• Sylvia Longmire June 22, 2018 at 3:43 pm Reply

      Hi Debra! I don’t charge anything just to make an accessible hotel reservation for you. I can’t buy the tour tickets for you as they are sold on a first-come first-served basis, but you can call to let them know you have a wheelchair user in your party who would like to take a tour on a certain day.

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  • Darlene August 24, 2018 at 1:06 am Reply

    My son is on oxgren n would have a hard time walking on the sand the mat would be great he has cancer n gets short of breath easy

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  • Sharon February 2, 2019 at 10:35 pm Reply

    In your video you said you FINALLY got the sand chair. How long was your wait? Is it even warm enough to get in the water in mid-March in Siesta Key?

  • James Hudson March 18, 2019 at 10:43 pm Reply

    Rish Park was damaged by Hurricane Michael Oct 2018. It won’t be open again until 2020 some time. 😞 Was really looking forward to going there since I got an accessible van to drive. There’s not much available in North Florida’s Gulf Coast in the Panhandle area that’s accessible. Other than 2 state parks that have 1 electric and 1 manual beach wheelchair you can use 2 hours and is first come first serve.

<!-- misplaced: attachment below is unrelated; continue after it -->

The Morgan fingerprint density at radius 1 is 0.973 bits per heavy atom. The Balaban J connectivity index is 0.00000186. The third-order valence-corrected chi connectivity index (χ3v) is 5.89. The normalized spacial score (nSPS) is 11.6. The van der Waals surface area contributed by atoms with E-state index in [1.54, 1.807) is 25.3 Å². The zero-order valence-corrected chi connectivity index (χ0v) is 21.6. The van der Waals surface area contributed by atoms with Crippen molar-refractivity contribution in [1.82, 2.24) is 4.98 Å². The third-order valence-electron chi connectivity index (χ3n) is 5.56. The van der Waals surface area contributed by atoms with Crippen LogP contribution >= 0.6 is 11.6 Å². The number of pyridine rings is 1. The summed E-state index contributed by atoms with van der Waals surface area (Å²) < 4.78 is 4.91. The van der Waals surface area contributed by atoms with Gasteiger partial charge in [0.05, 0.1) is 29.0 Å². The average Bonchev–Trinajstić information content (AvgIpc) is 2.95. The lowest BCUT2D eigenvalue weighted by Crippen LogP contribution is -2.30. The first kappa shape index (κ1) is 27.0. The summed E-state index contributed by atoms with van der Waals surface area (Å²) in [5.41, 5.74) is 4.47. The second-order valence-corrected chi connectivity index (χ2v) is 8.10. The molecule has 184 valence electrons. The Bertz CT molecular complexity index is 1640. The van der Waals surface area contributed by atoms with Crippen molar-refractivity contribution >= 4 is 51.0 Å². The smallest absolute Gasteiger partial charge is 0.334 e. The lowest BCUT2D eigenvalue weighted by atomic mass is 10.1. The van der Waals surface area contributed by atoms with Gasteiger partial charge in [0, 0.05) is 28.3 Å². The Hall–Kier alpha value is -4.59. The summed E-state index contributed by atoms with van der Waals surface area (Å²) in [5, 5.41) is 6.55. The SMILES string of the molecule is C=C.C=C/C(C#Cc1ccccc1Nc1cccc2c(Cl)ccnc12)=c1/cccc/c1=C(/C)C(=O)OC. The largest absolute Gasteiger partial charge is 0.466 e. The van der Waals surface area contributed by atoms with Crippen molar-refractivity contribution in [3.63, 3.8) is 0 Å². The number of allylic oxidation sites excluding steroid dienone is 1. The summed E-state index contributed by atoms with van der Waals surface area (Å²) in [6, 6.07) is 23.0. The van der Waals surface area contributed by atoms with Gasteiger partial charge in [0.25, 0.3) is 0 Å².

• Amanda R Walters April 29, 2019 at 10:22 pm Reply

    Hello, I’m fixing to go to the mayo clinic in Jacksonville in june for the first time ever, and I am also wheelchair bound. How are Jacksonville beaches as far as accessibility onto the beach for wheelchairs/electric scooters?

  • Valerie Randall May 23, 2019 at 12:48 pm Reply

    Lovely blog! Thx. I am visiting St. Augustine this fall. Which beach is the most accessible from St. Augustine?

  • Rosemary Coyle May 25, 2019 at 7:15 pm Reply

    Thank you